Dallas District Court Judge Tammy Kemp ruled on Monday against a change of venue from defense attorneys for Amber Guyger, the disgraced former police officer who is accused of murder for forcing her way into Botham Jean‘s apartment and killing him last year. The ruling to keep the trial in Dallas came late Monday afternoon after more than a week of speculation that the trial would be moved to a neighboring county with a less diverse — read: whiter — population.
The jury was selected with Guyger in court on Friday, but until Monday afternoon it was unclear where the trial would be held. Earlier in the day, Guyger’s defense tactics became clearer when it was reported the fired cop’s attorneys planned to argue she was innocent of murder because she only committed what they called a “mistake of fact.” That “mistake of fact was supposed to excuse the fact that Guyger, who at that point was a police officer trained to discern between actual and perceived threats, implausibly and purportedly mistook Jean’s apartment for hers.
Jean’s family’s lawyers expressed their optimism on the first day of jury selection when they marveled at the number of potential jurors who responded to summonses. That overwhelming response, they said at the time, was a positive indication that the trial would remain in Dallas.
“We’ve seen more people here than I’ve ever seen in a courtroom responding to jury duty,” renowned civil rights lawyer Lee Merritt said Sept. 7. “There is just a huge response. There are just lines wrapped around the courtroom and that is a promising sight for the family.”
Had the trial been moved, it most likely would have taken place in a suburban county that, according to statistics, would have provided a less diverse jury pool than in Dallas. It was unclear as of Monday what the racial makeup of the jurors who were selected on Friday.
Kemp, a Black woman, had previously delayed her ruling on a change of venue motion, writing in a separate ruling that she would only decide whether a new location was warranted once the process of questioning prospective jurors is “completed or it becomes apparent” during the interviews “that a fair and impartial jury cannot be selected in Dallas County due to the pervasive publicity in this case.”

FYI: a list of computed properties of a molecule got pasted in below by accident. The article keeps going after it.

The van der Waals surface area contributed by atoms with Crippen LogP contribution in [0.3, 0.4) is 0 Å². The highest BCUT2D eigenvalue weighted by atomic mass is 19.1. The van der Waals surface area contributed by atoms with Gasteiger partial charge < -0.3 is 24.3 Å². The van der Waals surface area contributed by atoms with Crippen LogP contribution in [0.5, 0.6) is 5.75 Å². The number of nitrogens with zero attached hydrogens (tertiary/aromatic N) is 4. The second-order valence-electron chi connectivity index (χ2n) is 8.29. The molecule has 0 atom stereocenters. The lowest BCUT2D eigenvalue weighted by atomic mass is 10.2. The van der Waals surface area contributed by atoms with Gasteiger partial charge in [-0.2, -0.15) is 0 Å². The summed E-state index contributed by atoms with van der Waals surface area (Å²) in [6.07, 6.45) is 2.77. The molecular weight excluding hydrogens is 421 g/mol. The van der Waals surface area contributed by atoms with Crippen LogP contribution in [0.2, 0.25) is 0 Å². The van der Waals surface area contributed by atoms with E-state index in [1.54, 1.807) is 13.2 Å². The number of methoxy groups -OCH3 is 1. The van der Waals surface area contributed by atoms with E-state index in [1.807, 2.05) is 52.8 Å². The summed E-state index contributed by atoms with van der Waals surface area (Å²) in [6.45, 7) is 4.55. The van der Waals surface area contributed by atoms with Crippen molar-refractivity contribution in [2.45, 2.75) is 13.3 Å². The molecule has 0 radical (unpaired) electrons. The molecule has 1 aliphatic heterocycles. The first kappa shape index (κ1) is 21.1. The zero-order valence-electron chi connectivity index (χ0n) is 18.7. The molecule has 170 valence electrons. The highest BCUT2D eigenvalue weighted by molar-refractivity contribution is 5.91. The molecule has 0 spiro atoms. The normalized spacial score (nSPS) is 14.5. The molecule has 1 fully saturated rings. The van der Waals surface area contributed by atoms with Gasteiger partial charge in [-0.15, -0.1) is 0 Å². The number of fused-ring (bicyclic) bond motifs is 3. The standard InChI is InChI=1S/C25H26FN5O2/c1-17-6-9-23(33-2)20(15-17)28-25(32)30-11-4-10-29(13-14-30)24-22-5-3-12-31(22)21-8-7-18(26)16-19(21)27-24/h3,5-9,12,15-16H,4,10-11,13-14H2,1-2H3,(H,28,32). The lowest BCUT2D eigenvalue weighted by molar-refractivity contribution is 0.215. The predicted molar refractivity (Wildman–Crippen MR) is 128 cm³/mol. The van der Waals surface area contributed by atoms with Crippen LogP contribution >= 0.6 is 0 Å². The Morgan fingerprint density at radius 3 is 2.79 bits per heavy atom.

While prosecutors likely breathed a sigh of relief with Kemp’s ruling Monday, there was the apparent suggestion from local law enforcement that it was preparing for a potential acquittal. Orders reportedly came down from the Dallas Police Department’s top brass last week that no officers will be given any additional time off until the trial ends. But it was another order given to the ranks that could be interpreted as the expectations of an acquittal.
“Detectives were also told to have their uniforms, gas masks, helmets and other gear ready,” WFAA reported, citing “separate memos” from department higher-ups.
The messages taken together — no more time off and get your equipment “ready” — could be a signal that Dallas police leadership were not only preparing for Guyger to be found not guilty, but also for a potential riot in the aftermath of an acquittal.
On the night of Sept. 6, 2018, Guyger claimed that following a long day on the job as a Dallas police officer, she somehow mistook his apartment for her own and, after ordering Jean not to move, shot him twice before realizing the error of her ways. Her story was met with doubt because of a number of factors, including and especially her assertion that Jean’s door was ajar. Videos posted on social media by neighbors appeared to show that apartment doors in the building shut automatically after being released, an indication that Guyger might have lied about that.
In addition to inconsistencies in her alibis, which have changed several times, Dallas police, of which Guyger was a member for five years before being fired, appeared to be helping to cover up the shooting for their colleague. The department was accused of allowing Guyger enough time to scrub her social media accounts and get her story straight before turning herself in three days after killing Jean. It also gave Guyger enough time to move out of her apartment, which was never searched by police despite five warrants allowing them to do so.
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